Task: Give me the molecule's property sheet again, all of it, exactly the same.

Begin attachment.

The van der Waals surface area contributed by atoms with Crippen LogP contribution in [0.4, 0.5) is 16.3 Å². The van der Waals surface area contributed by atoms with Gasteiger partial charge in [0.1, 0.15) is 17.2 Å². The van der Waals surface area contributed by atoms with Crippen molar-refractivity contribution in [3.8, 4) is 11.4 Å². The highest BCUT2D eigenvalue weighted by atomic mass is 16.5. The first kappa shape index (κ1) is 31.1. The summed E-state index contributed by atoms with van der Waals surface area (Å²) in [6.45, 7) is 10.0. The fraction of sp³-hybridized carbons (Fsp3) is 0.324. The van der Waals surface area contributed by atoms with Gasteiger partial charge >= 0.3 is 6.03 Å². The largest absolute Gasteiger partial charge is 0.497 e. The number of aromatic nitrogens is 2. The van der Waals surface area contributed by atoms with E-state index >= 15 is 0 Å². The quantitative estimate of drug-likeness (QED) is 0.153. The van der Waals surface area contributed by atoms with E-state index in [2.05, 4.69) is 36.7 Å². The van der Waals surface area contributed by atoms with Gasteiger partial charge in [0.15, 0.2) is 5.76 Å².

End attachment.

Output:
The van der Waals surface area contributed by atoms with Crippen LogP contribution in [0.4, 0.5) is 16.3 Å². The van der Waals surface area contributed by atoms with Gasteiger partial charge in [0.1, 0.15) is 17.2 Å². The van der Waals surface area contributed by atoms with Crippen molar-refractivity contribution in [3.8, 4) is 11.4 Å². The highest BCUT2D eigenvalue weighted by atomic mass is 16.5. The first kappa shape index (κ1) is 31.1. The summed E-state index contributed by atoms with van der Waals surface area (Å²) in [6.45, 7) is 10.0. The fraction of sp³-hybridized carbons (Fsp3) is 0.324. The van der Waals surface area contributed by atoms with Gasteiger partial charge >= 0.3 is 6.03 Å². The largest absolute Gasteiger partial charge is 0.497 e. The number of aromatic nitrogens is 2. The van der Waals surface area contributed by atoms with E-state index >= 15 is 0 Å². The quantitative estimate of drug-likeness (QED) is 0.153. The van der Waals surface area contributed by atoms with E-state index in [2.05, 4.69) is 36.7 Å². The van der Waals surface area contributed by atoms with Gasteiger partial charge in [0.15, 0.2) is 5.76 Å².